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De Gustibus....

thegolferbitch Nov 28, 2006 01:25 PM

But I'm going to argue about taste, anyway. Or at least vent.

DH is of the mind that the worth of everything, yes everything, is a matter of personal taste.

A BK stacker trumps steak au poivre if you're a fan of Burger King.

Kid Rock beats Bach if you like....rap rock, or whatever genre Kid rock sings.

The Holiday Inn and the Ritz both provide equal services.

We have this argument usually on long car trips, just because it keeps us entertained.

Now there are times when I really want to eat a Big Mac while listening to Duran Duran in the parking lot of a Motel 6. And for fifteen minutes I'm in heaven. THAT SAID, even in my 8 million calorie-and-80's-hair-laden bliss, I *know* that Simon le Bon can't sing (but he's still cute) and that McD's beef is crap.

I know I'm preaching to the choir here...but is there any way to WIN this argument? I used to think DH would argue his side just to get my goat (which it does)...but he's sincere. Sigh.

  1. onlytwomuses Nov 28, 2006 04:53 PM

    Half of my office thinks like that thats why our Xmas party is at the 99 restaurant (if you don't know it's a NE chain). It's the "if I say so then it is" school of life. Plus there's the "more is more" mentality and the "cheaper is better" one too.

    1. Covert Ops Nov 28, 2006 05:01 PM

      I consider these type of values to be absolute, rather than relative. I enjoy excellent Mexican cuisine often. However, I also enjoy Taco Bell -- crispy, crunchy, salty, cheesy, melty. . .those commercials get it right. Sometimes you just gotta have it. But I would never confuse Taco Bell for Mexican food, or even compare the two. It's just Taco Bell, and I'm happy with that. Apples to oranges.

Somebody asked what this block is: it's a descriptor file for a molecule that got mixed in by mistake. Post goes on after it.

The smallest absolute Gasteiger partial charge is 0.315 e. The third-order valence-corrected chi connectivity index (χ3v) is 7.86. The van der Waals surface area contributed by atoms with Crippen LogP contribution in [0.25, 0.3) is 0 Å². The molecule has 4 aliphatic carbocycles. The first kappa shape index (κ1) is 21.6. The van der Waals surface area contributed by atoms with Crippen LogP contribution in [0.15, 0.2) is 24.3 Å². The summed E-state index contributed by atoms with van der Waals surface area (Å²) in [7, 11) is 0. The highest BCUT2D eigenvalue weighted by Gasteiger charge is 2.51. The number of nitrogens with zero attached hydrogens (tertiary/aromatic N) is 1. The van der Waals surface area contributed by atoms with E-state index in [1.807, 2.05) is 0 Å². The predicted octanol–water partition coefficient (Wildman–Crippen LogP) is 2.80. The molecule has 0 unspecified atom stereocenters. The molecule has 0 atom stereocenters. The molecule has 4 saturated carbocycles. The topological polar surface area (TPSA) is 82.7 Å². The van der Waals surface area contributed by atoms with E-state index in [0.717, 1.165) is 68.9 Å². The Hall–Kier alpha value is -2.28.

So you and your husband each have it partially right. You can enjoy McD's but you're too focused on how it's not prime sirloin, while he negates the fact that there are cuts of meat that are better quality than others. If the food gives you "happy tummy," as my DH says, then enjoy it. If you would prefer something more "high class," then go ahead and get that instead. A chacun son gout!

      1 Reply
      1. re: Covert Ops
        onlytwomuses Nov 28, 2006 05:05 PM

        True. Sometimes I need a thick soggy Uno's pizza. What used to frost my mom was when she worked eight hours on a meal and then me and my dad would scarf it down without a word, maybe a grunt. Just as if she had nuked a couple a Hungry Mans. You're worried he's eating food without tasting, or that he has no taste? :0

      2. sgny Nov 28, 2006 05:13 PM

        I go with the, "It is what it is" way of thinking. A McDonald's cheeseburger is just that. Unhealthy and delicious. I wouldn't compare it to Peter Lugers or Smith and Wollensky but I would compare it to Wendy's or Burger King. Just keep it all relative. Her name is Rio and she's danicing.........

        1 Reply
        1. re: sgny
          thegolferbitch Nov 28, 2006 05:23 PM

          Onlytwo, probably that he has no taste!? Covert, happy tummy rules and sgny I know you're right. The thing is, a year or so ago we scrimped and saved and went to Capital Grille in Chestnut Hill (just outside of Boston). I think a side of spinach for one was approx. $20 (not really, but it WAS pricey) but it was really, really REALLY good. (I haven't been to a Smith and Wollensky. Must go) Coming out, DH said "That was good, but I could have got the steak tips at the 99s (I know that place, onlytwomuses) for 10 bucks plus two sides". WELL YES HE COULD HAVE but... I'd like to ascribe it to his no-nonsense old fashioned frugality but come on now. I could go on all day, but I'll stop. I will say on occasion I too like the Nines burger and fries and slaw, and a quart of beer or whatever they give you but I would NOT mention it after CG, no matter what the sticker shock. Okay...now I'll really stop.